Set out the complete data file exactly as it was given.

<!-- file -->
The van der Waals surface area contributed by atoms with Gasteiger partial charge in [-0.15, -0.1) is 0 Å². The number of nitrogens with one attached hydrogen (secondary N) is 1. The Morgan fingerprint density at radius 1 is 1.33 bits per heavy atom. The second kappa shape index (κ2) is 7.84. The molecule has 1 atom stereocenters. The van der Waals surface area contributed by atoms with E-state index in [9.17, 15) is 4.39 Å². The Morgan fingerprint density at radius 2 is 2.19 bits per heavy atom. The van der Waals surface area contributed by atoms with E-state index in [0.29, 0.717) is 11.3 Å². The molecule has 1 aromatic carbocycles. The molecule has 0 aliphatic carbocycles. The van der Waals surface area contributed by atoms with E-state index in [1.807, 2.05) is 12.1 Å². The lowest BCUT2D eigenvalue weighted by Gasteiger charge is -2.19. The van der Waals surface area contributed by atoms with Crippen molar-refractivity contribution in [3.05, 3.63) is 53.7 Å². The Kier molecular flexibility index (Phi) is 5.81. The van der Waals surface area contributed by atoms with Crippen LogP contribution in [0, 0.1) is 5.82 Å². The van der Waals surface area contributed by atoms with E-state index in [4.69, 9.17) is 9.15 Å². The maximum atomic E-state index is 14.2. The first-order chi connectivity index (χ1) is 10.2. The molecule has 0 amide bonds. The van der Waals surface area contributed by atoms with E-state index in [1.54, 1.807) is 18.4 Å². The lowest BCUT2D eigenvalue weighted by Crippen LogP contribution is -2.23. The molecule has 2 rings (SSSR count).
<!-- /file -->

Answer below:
The van der Waals surface area contributed by atoms with Gasteiger partial charge in [-0.15, -0.1) is 0 Å². The number of nitrogens with one attached hydrogen (secondary N) is 1. The Morgan fingerprint density at radius 1 is 1.33 bits per heavy atom. The second kappa shape index (κ2) is 7.84. The molecule has 1 atom stereocenters. The van der Waals surface area contributed by atoms with E-state index in [9.17, 15) is 4.39 Å². The Morgan fingerprint density at radius 2 is 2.19 bits per heavy atom. The van der Waals surface area contributed by atoms with E-state index in [0.29, 0.717) is 11.3 Å². The molecule has 1 aromatic carbocycles. The molecule has 0 aliphatic carbocycles. The van der Waals surface area contributed by atoms with E-state index in [1.807, 2.05) is 12.1 Å². The lowest BCUT2D eigenvalue weighted by Gasteiger charge is -2.19. The van der Waals surface area contributed by atoms with Crippen molar-refractivity contribution in [3.05, 3.63) is 53.7 Å². The Kier molecular flexibility index (Phi) is 5.81. The van der Waals surface area contributed by atoms with Crippen LogP contribution in [0, 0.1) is 5.82 Å². The van der Waals surface area contributed by atoms with E-state index in [4.69, 9.17) is 9.15 Å². The maximum atomic E-state index is 14.2. The first-order chi connectivity index (χ1) is 10.2. The molecule has 0 amide bonds. The van der Waals surface area contributed by atoms with E-state index in [1.54, 1.807) is 18.4 Å². The lowest BCUT2D eigenvalue weighted by Crippen LogP contribution is -2.23. The molecule has 2 rings (SSSR count).